'Steve Jobs' trailer: Michael Fassbender takes on a tech iCon

Watch Michael Fassbender think different in the first trailer for 'Steve Jobs'

Michael Fassbender takes center stage in the new trailer for "Steve Jobs," which offers the first good glimpse of the German-Irish actor playing the charismatic Apple co-founder.

The minute-long clip begins with a wide shot of Jobs (Fassbender), his back to the camera, facing an empty auditorium -- presumably the Flint Center in Cupertino, Calif., where he unveiled the original Macintosh in 1984.

As the camera pushes in and the frame narrows, some choice lines from the Aaron Sorkin-scripted, Danny Boyle-directed biopic play in voice-over. In Jobs' typically grandiose manner, he promises that "the planet's going to shift on its axis nigh and forever" once he unveils his latest wonder. And he claims, "I sat in a garage and invented the future."

We also hear from Apple co-founder Steve Wozniak (Seth Rogen), who says, "You can't write code. You are not an engineer. What do you do?"

"The musicians play the instruments," Jobs says. "I play the orchestra."

Eventually the frame narrows to a blinking white cursor, which spells out the title. Amid heavy applause, we finally see faces: Rogen as Wozniak, Kate Winslet as Macintosh marketing chief Joanna Hoffman, Jeff Daniels as Apple CEO John Sculley and Fassbender in Jobs' trademark black turtleneck.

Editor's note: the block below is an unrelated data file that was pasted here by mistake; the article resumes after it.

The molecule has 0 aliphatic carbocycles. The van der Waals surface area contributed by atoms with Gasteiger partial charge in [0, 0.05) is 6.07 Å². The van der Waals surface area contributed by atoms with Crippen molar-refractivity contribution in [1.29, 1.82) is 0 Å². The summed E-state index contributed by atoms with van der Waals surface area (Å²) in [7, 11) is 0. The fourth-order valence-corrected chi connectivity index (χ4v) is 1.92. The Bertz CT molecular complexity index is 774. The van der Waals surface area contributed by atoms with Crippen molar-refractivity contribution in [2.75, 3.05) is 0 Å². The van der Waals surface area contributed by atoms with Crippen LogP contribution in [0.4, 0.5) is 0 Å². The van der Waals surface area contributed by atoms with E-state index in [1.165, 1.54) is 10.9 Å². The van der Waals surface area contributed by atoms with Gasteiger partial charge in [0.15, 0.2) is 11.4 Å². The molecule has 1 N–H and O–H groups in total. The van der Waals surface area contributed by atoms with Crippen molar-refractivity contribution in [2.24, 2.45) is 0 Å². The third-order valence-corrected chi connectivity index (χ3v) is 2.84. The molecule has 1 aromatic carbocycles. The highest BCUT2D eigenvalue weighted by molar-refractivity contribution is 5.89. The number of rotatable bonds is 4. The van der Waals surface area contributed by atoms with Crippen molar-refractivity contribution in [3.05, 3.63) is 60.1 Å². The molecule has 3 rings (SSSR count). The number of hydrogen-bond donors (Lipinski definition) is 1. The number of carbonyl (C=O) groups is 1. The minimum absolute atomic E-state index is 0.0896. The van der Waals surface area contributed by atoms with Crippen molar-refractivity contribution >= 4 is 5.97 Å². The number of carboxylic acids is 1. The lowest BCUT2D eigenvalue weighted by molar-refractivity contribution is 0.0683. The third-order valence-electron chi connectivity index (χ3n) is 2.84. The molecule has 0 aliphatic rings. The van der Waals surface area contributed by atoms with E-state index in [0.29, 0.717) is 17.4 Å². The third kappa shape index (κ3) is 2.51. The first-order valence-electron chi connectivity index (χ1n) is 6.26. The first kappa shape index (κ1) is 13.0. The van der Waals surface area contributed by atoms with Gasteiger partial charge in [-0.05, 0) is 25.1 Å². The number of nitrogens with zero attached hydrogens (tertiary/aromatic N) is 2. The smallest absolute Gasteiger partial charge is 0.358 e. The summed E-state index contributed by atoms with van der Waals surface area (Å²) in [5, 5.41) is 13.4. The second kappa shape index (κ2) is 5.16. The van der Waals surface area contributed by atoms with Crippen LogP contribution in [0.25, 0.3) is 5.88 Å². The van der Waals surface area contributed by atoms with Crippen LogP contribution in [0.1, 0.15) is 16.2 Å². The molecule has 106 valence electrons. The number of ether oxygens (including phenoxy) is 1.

As befits the legacy of Jobs -- an inveterate showman who whipped the Apple faithful into a frenzy by keeping the company's creations secret until just the right moment -- the teaser is enigmatic and intriguing.

Set for release Oct. 9 from Universal Pictures, the film is much anticipated on multiple levels. Jobs was of course a hugely influential and often controversial figure, and the movie is based on his bestselling biography by Walter Isaacson. There are big names on both sides of the camera: the aforementioned Sorkin, Boyle, Fassbender, Rogen and Winslet, as well as Oscar-winning producers Scott Rudin and Christian Colson.

Moreover, the film endured a roller-coaster development process that included a protracted search for a leading man and a fractious back-and-forth between Rudin and former Sony Pictures co-chair Amy Pascal, who was originally overseeing the movie.

The row, which was made public via the Sony Pictures hacking incident, ended with Rudin taking the film to Universal. In leaked emails, Pascal wrote of losing out on "a seminal movie like 'Citizen Kane' for our time."

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